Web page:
ExxonMobil, the world's largest oil company, has been well-aware of the potential impact of oil and gas exploration on the environment for more than 30 years, according to documents released by the Union of Concerned Scientists (UCSUSA) on Wednesday.
In a report entitled The Climate Deception Dossier, the group revealed that the American oil company has known about the adverse effects of greenhouse gases on global warming since 1981. This was seven years before the public was made aware of the environmental issues.
The UCSUSA based its report in part on an email written by Lenny Bernstein, who had worked for ExxonMobil for 30 years as one of its top climate scientists.
According to Bernstein, Exxon first became interested in the issue of climate change in the early 1980s because it wanted to develop the Natuna gas field located in Indonesia.
The scientist noted that the massive gas reserve included 70 percent carbon dioxide (CO2), which had to be released to the Earth's atmosphere or injected into the ground to allow the company to use the gas.
Bernstein added that when he found out about the venture in 1989, the projections stated that if the gas field were to be developed and its CO2 deposit released to the atmosphere, it would account for the largest point source of greenhouse gas in the world. It would also be equivalent to 1 percent of the estimated global carbon emissions.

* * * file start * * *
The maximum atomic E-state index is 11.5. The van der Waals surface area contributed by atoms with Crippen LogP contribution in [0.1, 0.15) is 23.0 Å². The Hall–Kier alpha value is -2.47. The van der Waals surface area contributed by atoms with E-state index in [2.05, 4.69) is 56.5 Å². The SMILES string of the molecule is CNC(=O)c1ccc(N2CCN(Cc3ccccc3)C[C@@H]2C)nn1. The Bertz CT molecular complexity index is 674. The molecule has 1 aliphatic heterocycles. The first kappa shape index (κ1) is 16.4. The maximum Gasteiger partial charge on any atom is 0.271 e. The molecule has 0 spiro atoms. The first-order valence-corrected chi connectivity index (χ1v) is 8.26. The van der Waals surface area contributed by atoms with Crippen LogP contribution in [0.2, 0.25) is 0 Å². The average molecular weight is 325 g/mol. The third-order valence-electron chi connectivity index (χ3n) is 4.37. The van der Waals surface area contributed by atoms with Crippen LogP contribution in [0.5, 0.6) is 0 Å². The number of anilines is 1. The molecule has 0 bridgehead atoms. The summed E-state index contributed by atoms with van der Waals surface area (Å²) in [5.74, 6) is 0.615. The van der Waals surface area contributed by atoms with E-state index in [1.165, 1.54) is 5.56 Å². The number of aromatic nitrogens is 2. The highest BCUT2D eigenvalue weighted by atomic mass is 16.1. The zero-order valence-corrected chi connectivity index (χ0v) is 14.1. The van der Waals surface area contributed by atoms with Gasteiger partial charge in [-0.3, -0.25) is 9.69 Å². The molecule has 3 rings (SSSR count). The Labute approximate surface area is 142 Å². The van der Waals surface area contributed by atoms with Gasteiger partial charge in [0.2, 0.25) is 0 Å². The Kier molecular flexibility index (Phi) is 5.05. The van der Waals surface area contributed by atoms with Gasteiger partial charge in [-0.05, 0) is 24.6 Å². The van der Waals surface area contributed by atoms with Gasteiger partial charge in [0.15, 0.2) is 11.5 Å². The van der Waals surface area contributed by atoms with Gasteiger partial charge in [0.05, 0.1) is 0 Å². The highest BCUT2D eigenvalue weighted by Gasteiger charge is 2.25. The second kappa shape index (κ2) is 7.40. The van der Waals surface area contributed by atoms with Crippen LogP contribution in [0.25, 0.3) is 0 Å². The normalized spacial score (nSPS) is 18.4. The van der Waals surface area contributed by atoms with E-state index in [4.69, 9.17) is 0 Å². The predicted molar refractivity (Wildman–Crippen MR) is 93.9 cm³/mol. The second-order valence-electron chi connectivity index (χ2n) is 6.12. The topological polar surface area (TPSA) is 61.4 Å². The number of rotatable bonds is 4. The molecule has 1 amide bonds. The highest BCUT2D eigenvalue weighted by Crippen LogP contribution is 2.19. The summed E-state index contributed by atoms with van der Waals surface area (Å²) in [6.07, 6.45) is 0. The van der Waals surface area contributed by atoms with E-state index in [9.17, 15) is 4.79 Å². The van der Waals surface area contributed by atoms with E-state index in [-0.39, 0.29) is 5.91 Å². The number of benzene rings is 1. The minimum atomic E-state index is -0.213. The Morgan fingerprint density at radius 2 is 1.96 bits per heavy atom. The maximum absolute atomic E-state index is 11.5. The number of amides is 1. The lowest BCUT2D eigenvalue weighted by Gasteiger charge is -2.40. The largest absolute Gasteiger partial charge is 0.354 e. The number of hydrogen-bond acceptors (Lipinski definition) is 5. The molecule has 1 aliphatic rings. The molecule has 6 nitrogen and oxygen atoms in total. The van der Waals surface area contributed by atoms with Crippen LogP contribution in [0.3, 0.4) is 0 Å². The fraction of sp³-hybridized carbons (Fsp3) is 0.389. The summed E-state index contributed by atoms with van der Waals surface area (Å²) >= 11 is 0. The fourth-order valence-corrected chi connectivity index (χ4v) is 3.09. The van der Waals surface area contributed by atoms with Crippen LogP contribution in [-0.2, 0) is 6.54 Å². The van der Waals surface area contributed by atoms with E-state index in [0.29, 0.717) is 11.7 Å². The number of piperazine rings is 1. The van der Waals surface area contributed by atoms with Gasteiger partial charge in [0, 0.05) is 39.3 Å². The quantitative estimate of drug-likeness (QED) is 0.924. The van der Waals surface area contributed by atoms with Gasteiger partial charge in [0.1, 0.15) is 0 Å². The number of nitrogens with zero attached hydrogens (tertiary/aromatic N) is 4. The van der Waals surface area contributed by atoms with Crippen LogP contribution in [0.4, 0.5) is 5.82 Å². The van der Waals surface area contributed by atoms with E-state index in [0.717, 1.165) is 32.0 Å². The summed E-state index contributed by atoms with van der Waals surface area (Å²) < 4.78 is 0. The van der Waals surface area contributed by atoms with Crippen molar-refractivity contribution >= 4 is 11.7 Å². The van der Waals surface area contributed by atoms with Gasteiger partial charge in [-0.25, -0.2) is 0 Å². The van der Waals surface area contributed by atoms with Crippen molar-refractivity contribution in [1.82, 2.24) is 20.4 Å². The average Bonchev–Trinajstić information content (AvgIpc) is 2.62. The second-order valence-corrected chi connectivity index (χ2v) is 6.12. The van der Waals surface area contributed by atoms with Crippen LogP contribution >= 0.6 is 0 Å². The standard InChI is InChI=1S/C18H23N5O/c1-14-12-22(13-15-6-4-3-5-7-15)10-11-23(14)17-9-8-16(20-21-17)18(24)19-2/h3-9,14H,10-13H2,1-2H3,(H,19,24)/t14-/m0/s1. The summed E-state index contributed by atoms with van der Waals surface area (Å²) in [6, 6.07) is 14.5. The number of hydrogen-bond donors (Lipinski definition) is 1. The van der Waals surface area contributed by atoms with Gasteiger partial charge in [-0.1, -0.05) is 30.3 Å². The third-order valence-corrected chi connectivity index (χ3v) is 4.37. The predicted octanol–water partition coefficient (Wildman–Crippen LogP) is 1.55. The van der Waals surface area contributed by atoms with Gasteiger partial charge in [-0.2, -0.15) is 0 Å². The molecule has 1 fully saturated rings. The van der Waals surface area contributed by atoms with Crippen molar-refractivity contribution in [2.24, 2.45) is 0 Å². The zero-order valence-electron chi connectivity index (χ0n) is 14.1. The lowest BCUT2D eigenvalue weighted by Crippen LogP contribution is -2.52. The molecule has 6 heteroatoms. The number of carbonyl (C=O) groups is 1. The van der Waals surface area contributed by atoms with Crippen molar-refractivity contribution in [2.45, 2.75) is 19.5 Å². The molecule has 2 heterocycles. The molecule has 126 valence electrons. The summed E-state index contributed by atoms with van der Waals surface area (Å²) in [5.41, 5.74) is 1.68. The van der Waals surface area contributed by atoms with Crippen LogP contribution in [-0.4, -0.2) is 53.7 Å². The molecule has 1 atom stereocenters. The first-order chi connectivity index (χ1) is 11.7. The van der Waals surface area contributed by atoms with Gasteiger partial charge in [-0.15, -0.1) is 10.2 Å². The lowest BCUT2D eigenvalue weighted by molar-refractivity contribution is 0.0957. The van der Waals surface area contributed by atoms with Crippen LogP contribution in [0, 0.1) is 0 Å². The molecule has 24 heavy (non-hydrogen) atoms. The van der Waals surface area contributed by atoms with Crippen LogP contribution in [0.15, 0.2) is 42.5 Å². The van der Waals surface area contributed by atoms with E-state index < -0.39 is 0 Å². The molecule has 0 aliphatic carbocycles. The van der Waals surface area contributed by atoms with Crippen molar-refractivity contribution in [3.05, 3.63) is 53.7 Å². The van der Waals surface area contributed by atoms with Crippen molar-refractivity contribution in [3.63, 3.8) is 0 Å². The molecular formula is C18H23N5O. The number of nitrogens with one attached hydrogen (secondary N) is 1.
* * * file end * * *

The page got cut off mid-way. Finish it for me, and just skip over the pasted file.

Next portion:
Exxon, however, did not push through with its development of the Natuna gas field because of the projected implications for the environment.
Bernstein also mentioned in his email that despite Exxon never having denied the potential impact of human activity on global warming, the company did challenge the validity of some scientific projections and funded various groups to promote the concept of climate change denial.
Bernstein wrote the email to answer an inquiry regarding business ethics by Ohio University's Institute for Applied and Professional Ethics.
He said that corporations are only interested in the possible climate impacts of projects when they affect their current or future profits. He added that Exxon is more ethical when compared with other major corporations.
"They may take what appear to be altruistic positions to improve their public image," Bernstein said. "But the assumption underlying those actions is that they will increase future profits."
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